Handsaw Retoothing

I search my local antique stores at least every other week hopingsharpening handsaw to find a great deal on some old tool. I also like seeing the prices sometimes and the difference in what people charge. Recently I stumbled upon 3 handsaws. one was a Warrented Superior, another was a Disston, and the last was a Craftsman. The latter was the cheapest at $4.50, but not by much. The other two, and the ones I was actually looking at, were only $5 a piece. I passed on them the first week, but kept thinking about it the next 7 days and I eventually picked them up. The Disston is in good shape and has already been cutting. It just needs a facelift and maybe a new handle when I have nothing else going on. The Warrented Superior, however, was not in the best of shape.

The teeth on this saw were completely worn out, but still very visible. Tonight bad vs good teethI decided to start tackling the retoothing and sharpening of this saw. The height of the teeth varied greatly so I had to first joint all the teeth to the same height. This went quick and didn’t give any problems. I was able to quickly move onto defining the teeth again so they could be properly sharpened. This took roughly and hour and a half, but the teeth are all the same height again. If the photo you can can the difference from the good teeth and then the teeth that were jointed. If you look closely at the jointed side you can see how flat some teeth were made and then some teeth are just barely touched. Look forward to more photo’s of the finished saw.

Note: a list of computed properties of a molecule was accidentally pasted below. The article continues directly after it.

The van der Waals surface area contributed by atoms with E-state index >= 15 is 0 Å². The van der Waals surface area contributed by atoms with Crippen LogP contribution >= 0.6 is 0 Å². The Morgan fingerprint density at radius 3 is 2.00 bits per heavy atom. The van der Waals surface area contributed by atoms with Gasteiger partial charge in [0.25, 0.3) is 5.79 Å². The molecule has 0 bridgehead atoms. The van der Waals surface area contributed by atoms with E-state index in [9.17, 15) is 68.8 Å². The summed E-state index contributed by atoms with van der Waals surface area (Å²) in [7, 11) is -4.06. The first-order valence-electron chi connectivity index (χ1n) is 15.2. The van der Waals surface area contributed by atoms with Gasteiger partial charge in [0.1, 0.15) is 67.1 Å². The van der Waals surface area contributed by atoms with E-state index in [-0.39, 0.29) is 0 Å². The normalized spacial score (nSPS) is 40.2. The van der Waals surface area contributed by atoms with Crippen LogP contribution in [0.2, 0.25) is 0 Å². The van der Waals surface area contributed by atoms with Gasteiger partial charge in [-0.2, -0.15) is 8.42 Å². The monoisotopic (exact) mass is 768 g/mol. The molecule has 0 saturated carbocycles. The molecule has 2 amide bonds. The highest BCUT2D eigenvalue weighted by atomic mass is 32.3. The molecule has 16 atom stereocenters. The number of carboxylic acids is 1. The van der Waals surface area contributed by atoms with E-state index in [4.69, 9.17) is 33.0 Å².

Tim
Woodworker and blacksmith
http://asliceofwoodworkshop.com

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